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Section 4.1 is fairly unpolished. I’m still looking for better ways of handling the problems it brings up; solutions 4.1 and 4.2 are very preliminary stabs in that direction.

The action condition you mention might work. I don’t think it would re-introduce Löbian or similar difficulties, as it merely requires that \(\overline{a}\) implies that \(G\) is only true, which is a truth value found in \(LP\). Furthermore, we still have our internally provable T-schema, which does not depend on the action condition, from which we can derive that if the child can prove \((\overline{a}\rightarrow G)\land\lnot(\overline{a}\rightarrow\lnot G)\), then so can the parent. It is important to note that “most” (almost everything we are interested in) of \(\mathcal{PA}\star\) is consistent without problem.

Now that I think about it, your action condition should be a requirement for paraconsistent agents, as otherwise they will be willing to do things that they can prove will not accomplish \(\mathcal{G}\). There may yet be a situation which breaks this, but I have not come across it.

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1.

Any extension of \(LP\) will work as well unless it leads to triviality; however, we cannot in general validate the \(T\)-schema for an arbitrary conditional. For example, any conditional \(\rightarrow\) that satisfies the inference of contraction (\(\alpha\rightarrow(\alpha\rightarrow\beta)\Vdash\alpha\rightarrow\beta\)) will succumb to Curry’s paradox and lead to triviality (consider the fixed point formula \(\gamma\) of the form \(T(\gamma)\rightarrow\perp\)).

Now, as far as I can tell, we can validate the T-schema of the conditional for \(RM_3\); since \(LP\supset\)’s conditional is expressively equivalent, it seems like it shouldn’t be too hard to show that we can also validate its T-schema. For further discussion on the topic (with proofs, etc.), see chapter 8 of Priest’s part of volume XI of the second edition of Gabbay and Geunther’s Handbook of Philosophical Logic (what a mouthful of of’s).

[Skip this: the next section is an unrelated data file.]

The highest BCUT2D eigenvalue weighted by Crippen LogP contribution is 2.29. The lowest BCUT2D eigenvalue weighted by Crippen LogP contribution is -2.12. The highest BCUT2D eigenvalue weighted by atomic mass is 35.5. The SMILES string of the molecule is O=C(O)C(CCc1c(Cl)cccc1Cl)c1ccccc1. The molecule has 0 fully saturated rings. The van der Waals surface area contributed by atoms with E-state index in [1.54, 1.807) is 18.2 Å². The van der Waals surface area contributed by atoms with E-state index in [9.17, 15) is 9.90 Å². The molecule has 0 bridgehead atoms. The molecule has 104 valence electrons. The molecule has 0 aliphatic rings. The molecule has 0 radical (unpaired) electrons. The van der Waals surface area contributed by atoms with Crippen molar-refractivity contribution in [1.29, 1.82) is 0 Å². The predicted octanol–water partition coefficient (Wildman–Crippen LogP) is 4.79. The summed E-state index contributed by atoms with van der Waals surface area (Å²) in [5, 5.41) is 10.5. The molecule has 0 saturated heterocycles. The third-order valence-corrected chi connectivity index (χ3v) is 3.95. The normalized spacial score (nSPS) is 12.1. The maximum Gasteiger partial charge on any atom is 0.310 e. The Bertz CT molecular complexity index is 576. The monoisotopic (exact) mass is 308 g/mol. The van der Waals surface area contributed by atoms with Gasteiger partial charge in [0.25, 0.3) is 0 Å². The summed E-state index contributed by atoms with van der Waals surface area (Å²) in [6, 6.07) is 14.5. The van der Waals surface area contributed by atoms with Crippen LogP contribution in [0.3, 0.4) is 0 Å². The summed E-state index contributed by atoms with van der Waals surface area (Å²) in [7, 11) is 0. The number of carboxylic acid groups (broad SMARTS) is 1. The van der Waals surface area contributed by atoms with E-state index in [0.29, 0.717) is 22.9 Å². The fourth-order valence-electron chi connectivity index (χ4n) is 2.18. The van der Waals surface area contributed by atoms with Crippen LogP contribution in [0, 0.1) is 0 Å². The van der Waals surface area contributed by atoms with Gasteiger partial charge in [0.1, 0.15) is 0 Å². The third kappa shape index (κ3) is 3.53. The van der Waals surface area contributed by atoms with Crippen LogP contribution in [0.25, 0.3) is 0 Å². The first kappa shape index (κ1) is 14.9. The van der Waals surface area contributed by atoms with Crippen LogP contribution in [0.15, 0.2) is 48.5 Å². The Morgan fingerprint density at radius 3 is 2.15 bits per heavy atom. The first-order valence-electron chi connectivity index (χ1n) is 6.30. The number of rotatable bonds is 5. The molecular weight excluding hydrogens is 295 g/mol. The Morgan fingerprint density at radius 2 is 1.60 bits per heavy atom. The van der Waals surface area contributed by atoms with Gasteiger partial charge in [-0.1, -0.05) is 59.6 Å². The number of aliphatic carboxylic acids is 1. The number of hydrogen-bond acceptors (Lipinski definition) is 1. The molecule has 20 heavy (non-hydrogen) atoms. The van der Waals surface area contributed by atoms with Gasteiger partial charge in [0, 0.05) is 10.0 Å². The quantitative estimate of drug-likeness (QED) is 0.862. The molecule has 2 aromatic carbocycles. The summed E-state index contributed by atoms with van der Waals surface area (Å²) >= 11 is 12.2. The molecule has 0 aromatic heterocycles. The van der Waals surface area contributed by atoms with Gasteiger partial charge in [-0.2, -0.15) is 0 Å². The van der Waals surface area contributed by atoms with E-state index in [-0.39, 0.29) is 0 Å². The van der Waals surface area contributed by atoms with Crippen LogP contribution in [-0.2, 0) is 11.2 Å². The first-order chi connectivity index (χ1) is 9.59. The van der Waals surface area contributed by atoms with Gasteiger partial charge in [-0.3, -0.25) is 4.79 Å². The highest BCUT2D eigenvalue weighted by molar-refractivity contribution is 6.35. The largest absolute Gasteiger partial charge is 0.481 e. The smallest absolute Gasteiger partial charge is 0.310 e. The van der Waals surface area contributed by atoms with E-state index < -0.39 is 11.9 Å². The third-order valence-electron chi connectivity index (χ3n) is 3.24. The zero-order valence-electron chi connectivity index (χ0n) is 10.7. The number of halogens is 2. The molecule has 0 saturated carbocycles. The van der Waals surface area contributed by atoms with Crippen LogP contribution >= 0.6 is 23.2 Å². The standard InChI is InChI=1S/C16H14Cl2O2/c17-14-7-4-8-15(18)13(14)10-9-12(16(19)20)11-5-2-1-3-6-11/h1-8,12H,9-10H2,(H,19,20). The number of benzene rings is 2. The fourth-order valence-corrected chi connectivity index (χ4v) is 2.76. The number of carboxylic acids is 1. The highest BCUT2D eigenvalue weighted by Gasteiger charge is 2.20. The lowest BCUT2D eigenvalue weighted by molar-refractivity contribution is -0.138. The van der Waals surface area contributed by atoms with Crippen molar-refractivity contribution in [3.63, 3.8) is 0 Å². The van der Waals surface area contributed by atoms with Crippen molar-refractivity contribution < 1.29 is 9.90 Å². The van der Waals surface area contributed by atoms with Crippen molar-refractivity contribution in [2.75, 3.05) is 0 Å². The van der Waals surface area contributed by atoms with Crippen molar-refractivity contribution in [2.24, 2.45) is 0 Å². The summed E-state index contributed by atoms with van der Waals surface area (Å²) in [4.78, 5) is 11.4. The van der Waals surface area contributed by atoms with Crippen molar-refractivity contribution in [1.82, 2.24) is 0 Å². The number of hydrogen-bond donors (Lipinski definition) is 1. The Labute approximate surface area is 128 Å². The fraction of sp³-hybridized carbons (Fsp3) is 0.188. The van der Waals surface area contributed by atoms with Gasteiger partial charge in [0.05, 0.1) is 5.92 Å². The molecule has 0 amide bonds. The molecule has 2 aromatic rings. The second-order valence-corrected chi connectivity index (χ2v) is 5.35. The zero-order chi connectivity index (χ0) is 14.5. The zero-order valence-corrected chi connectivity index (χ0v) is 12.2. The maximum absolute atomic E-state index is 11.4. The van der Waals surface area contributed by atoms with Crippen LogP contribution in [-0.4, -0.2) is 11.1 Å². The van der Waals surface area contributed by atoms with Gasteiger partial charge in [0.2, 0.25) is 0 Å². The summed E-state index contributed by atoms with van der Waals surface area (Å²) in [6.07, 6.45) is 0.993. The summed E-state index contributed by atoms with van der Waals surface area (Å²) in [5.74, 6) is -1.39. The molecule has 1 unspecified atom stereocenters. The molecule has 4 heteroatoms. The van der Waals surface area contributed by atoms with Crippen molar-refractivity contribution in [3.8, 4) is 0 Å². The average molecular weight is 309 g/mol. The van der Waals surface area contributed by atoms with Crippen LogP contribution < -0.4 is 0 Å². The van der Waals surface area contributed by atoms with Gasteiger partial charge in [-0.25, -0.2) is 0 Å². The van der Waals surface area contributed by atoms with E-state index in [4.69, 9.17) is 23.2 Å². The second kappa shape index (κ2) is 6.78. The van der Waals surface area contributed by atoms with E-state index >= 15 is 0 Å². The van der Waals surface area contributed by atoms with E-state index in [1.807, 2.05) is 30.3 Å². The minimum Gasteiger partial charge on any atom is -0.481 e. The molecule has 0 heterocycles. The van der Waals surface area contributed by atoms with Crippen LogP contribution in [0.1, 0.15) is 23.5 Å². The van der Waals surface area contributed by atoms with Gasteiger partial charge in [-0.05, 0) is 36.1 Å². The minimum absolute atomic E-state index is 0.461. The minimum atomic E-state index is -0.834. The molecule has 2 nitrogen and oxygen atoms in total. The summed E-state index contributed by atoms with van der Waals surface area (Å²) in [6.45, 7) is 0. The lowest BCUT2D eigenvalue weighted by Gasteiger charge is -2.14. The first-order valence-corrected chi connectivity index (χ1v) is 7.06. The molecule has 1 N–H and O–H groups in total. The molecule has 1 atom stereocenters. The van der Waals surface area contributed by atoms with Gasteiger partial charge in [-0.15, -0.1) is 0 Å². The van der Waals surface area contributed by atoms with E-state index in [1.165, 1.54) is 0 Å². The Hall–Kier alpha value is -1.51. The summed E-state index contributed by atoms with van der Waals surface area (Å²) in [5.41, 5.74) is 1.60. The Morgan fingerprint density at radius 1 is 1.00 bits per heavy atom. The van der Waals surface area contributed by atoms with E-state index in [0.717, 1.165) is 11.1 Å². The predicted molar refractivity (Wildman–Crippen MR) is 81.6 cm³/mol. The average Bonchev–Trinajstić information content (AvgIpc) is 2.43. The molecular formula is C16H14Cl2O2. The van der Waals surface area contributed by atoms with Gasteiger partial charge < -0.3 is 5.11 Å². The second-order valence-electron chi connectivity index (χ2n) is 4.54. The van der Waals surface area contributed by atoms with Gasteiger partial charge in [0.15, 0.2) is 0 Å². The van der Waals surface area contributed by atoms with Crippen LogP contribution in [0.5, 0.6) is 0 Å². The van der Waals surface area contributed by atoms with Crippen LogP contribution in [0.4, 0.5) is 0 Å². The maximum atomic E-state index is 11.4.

A thorough presentation of \(LP\) can be found in Priest’s An Introduction to Non-Classical Logics, section 7.4. Sections 7.1-7.3 introduce the general structures of such logics and delineate their differences. This book does not say much about truth schemas.

Priest’s paper “The Logic of Paradox” from ’79 also describes \(LP\), although I find the presentation a bit clunky. For a better grasp of how inference works in \(LP\), look at section III.9; there are examples of both inferences that are true and inferences that do not always hold even though we ay expect them to.

I will probably be writing up a minimal formal description soon, as I code the PROLOG meta-interpreter.

We can prove non-triviality of \(LP\) and that the T-schema holds, so as a consequence L"ob must fail. This seems somewhat unsatisfactory as an answer to which step fails. I can think of a few reasons why L"ob might fail; I haven’t seen a discussion of this in the literature, so I will try to cobble together an answer or the shape thereof from what I know.

One possible reason is that pseudo Modus Ponens fails in LP. That is, though \(A,A\rightarrow B\) might entail \(B\) for a well chosen conditional, \(A\wedge (A\rightarrow B)\rightarrow B\) must fail or else lead to triviality due to Curry’s paradox.

More likely is that this is a consequence of the way paraconsistency works with modal logic. From the wikipedia article you linked, we have that “in normal modal logic, Löb’s axiom is equivalent to the conjunction of the axiom schema 4, (\(\Box\Box A\rightarrow\Box A\)) and the existence of modal fixed points.” We have both of those, so the difference must stem from the phrase “normal modal logics.” The proof uses the fact of the existence of a modal fixed point of a certain form; this may not hold in a modal extension of \(LP\) (which would be analogous to \(KM_3\), the modal extension of \(RM_3\), just as \(K\) is the modal extension of classical logic.). More details on modal extensions of paraconsistent logics can be found in McGinnis’ paper “Tableau Systems for Some Paraconsistent Modal Logics,” though this paper does not mention modal fixed points. In fact, none of the papers I’ve read so far on paraconsistent modal logics have mentioned fixed points. I would construct a proof on my own, but I am currently too unfamiliar with modal logic; if it is important, I can go learn enough and do it.


Thanks for your comments! I hope to have at least somewhat answered your questions. Paraconsistency is still to me a very strange subject, so my studies and understanding are still very much incomplete.

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